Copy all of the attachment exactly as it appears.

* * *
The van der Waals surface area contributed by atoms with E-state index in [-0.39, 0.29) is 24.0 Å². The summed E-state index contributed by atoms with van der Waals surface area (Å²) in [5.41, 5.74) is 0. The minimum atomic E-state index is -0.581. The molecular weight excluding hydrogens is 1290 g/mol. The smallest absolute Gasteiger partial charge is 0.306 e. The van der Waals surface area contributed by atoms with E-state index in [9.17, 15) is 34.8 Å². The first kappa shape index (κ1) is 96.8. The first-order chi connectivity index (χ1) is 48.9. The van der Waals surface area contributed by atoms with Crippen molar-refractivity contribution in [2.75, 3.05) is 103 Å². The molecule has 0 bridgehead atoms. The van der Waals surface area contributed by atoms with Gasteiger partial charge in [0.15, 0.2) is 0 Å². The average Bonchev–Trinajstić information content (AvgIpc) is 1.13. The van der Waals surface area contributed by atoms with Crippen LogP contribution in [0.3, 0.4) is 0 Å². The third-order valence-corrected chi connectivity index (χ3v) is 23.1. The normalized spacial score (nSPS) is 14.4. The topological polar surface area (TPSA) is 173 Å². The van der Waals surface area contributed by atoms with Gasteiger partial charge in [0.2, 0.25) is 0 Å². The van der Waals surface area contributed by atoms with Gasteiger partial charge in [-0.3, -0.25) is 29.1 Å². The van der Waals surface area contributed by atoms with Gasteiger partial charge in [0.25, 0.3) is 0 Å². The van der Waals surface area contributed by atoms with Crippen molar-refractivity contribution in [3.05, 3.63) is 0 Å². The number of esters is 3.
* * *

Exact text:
The van der Waals surface area contributed by atoms with E-state index in [-0.39, 0.29) is 24.0 Å². The summed E-state index contributed by atoms with van der Waals surface area (Å²) in [5.41, 5.74) is 0. The minimum atomic E-state index is -0.581. The molecular weight excluding hydrogens is 1290 g/mol. The smallest absolute Gasteiger partial charge is 0.306 e. The van der Waals surface area contributed by atoms with E-state index in [9.17, 15) is 34.8 Å². The first kappa shape index (κ1) is 96.8. The first-order chi connectivity index (χ1) is 48.9. The van der Waals surface area contributed by atoms with Crippen molar-refractivity contribution in [2.75, 3.05) is 103 Å². The molecule has 0 bridgehead atoms. The van der Waals surface area contributed by atoms with Gasteiger partial charge in [0.15, 0.2) is 0 Å². The average Bonchev–Trinajstić information content (AvgIpc) is 1.13. The van der Waals surface area contributed by atoms with Crippen LogP contribution in [0.3, 0.4) is 0 Å². The third-order valence-corrected chi connectivity index (χ3v) is 23.1. The normalized spacial score (nSPS) is 14.4. The topological polar surface area (TPSA) is 173 Å². The van der Waals surface area contributed by atoms with Gasteiger partial charge in [0.2, 0.25) is 0 Å². The van der Waals surface area contributed by atoms with Gasteiger partial charge in [-0.3, -0.25) is 29.1 Å². The van der Waals surface area contributed by atoms with Gasteiger partial charge in [0.25, 0.3) is 0 Å². The van der Waals surface area contributed by atoms with Crippen molar-refractivity contribution in [3.05, 3.63) is 0 Å². The number of esters is 3.